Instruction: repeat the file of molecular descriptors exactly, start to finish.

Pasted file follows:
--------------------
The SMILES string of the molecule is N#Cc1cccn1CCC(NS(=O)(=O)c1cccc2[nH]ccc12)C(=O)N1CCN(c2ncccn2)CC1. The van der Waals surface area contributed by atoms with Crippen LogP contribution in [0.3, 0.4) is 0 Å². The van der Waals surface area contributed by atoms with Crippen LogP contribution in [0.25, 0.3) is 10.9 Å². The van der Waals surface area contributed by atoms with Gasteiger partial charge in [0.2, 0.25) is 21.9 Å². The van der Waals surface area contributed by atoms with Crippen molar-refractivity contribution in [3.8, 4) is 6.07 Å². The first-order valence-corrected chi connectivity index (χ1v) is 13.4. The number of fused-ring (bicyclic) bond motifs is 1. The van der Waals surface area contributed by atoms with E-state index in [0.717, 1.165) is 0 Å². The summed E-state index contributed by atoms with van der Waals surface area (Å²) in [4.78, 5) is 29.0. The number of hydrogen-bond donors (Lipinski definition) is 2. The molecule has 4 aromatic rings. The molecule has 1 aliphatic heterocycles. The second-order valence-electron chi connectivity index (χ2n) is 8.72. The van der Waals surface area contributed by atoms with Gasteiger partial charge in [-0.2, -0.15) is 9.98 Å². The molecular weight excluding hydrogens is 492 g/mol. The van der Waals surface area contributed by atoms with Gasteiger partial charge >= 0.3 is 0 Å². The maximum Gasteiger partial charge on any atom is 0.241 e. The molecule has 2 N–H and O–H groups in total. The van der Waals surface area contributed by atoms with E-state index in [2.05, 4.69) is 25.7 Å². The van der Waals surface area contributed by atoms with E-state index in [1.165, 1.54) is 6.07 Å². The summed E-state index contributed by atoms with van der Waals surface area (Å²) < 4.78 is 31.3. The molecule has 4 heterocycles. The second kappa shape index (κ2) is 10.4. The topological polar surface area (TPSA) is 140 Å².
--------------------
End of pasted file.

The SMILES string of the molecule is N#Cc1cccn1CCC(NS(=O)(=O)c1cccc2[nH]ccc12)C(=O)N1CCN(c2ncccn2)CC1. The van der Waals surface area contributed by atoms with Crippen LogP contribution in [0.3, 0.4) is 0 Å². The van der Waals surface area contributed by atoms with Crippen LogP contribution in [0.25, 0.3) is 10.9 Å². The van der Waals surface area contributed by atoms with Gasteiger partial charge in [0.2, 0.25) is 21.9 Å². The van der Waals surface area contributed by atoms with Crippen molar-refractivity contribution in [3.8, 4) is 6.07 Å². The first-order valence-corrected chi connectivity index (χ1v) is 13.4. The number of fused-ring (bicyclic) bond motifs is 1. The van der Waals surface area contributed by atoms with E-state index in [0.717, 1.165) is 0 Å². The summed E-state index contributed by atoms with van der Waals surface area (Å²) in [4.78, 5) is 29.0. The number of hydrogen-bond donors (Lipinski definition) is 2. The molecule has 4 aromatic rings. The molecule has 1 aliphatic heterocycles. The second-order valence-electron chi connectivity index (χ2n) is 8.72. The van der Waals surface area contributed by atoms with Gasteiger partial charge in [-0.2, -0.15) is 9.98 Å². The molecular weight excluding hydrogens is 492 g/mol. The van der Waals surface area contributed by atoms with Gasteiger partial charge >= 0.3 is 0 Å². The maximum Gasteiger partial charge on any atom is 0.241 e. The molecule has 2 N–H and O–H groups in total. The van der Waals surface area contributed by atoms with E-state index in [2.05, 4.69) is 25.7 Å². The van der Waals surface area contributed by atoms with E-state index in [1.165, 1.54) is 6.07 Å². The summed E-state index contributed by atoms with van der Waals surface area (Å²) < 4.78 is 31.3. The molecule has 4 heterocycles. The second kappa shape index (κ2) is 10.4. The topological polar surface area (TPSA) is 140 Å².